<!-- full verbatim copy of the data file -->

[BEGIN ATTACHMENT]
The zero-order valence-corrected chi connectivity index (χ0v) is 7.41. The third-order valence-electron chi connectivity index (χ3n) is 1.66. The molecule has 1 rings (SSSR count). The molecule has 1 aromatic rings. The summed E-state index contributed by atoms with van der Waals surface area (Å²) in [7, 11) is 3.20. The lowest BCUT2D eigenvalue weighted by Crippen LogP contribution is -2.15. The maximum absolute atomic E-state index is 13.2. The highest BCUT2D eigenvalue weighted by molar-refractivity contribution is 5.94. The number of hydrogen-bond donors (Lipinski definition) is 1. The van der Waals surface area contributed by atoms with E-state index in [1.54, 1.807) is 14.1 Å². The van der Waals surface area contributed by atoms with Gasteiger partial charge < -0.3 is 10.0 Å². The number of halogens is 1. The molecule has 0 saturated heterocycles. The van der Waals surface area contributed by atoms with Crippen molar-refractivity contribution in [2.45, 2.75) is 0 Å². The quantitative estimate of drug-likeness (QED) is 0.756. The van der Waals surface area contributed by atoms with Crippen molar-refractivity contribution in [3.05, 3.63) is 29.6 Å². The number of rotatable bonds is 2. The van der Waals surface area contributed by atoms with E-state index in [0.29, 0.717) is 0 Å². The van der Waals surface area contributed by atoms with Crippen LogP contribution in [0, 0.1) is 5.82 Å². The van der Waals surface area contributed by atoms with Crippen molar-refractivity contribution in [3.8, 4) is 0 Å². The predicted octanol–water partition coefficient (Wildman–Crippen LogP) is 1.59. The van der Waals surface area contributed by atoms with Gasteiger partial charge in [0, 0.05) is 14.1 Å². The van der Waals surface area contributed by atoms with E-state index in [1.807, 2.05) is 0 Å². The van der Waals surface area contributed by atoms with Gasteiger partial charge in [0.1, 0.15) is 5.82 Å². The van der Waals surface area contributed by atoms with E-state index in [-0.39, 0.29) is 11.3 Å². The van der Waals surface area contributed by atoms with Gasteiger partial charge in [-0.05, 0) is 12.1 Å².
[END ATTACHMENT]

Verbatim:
The zero-order valence-corrected chi connectivity index (χ0v) is 7.41. The third-order valence-electron chi connectivity index (χ3n) is 1.66. The molecule has 1 rings (SSSR count). The molecule has 1 aromatic rings. The summed E-state index contributed by atoms with van der Waals surface area (Å²) in [7, 11) is 3.20. The lowest BCUT2D eigenvalue weighted by Crippen LogP contribution is -2.15. The maximum absolute atomic E-state index is 13.2. The highest BCUT2D eigenvalue weighted by molar-refractivity contribution is 5.94. The number of hydrogen-bond donors (Lipinski definition) is 1. The van der Waals surface area contributed by atoms with E-state index in [1.54, 1.807) is 14.1 Å². The van der Waals surface area contributed by atoms with Gasteiger partial charge < -0.3 is 10.0 Å². The number of halogens is 1. The molecule has 0 saturated heterocycles. The van der Waals surface area contributed by atoms with Crippen molar-refractivity contribution in [2.45, 2.75) is 0 Å². The quantitative estimate of drug-likeness (QED) is 0.756. The van der Waals surface area contributed by atoms with Crippen molar-refractivity contribution in [3.05, 3.63) is 29.6 Å². The number of rotatable bonds is 2. The van der Waals surface area contributed by atoms with E-state index in [0.29, 0.717) is 0 Å². The van der Waals surface area contributed by atoms with Crippen LogP contribution in [0, 0.1) is 5.82 Å². The van der Waals surface area contributed by atoms with Crippen molar-refractivity contribution in [3.8, 4) is 0 Å². The predicted octanol–water partition coefficient (Wildman–Crippen LogP) is 1.59. The van der Waals surface area contributed by atoms with Gasteiger partial charge in [0, 0.05) is 14.1 Å². The van der Waals surface area contributed by atoms with E-state index in [1.807, 2.05) is 0 Å². The van der Waals surface area contributed by atoms with Gasteiger partial charge in [0.1, 0.15) is 5.82 Å². The van der Waals surface area contributed by atoms with E-state index in [-0.39, 0.29) is 11.3 Å². The van der Waals surface area contributed by atoms with Gasteiger partial charge in [-0.05, 0) is 12.1 Å².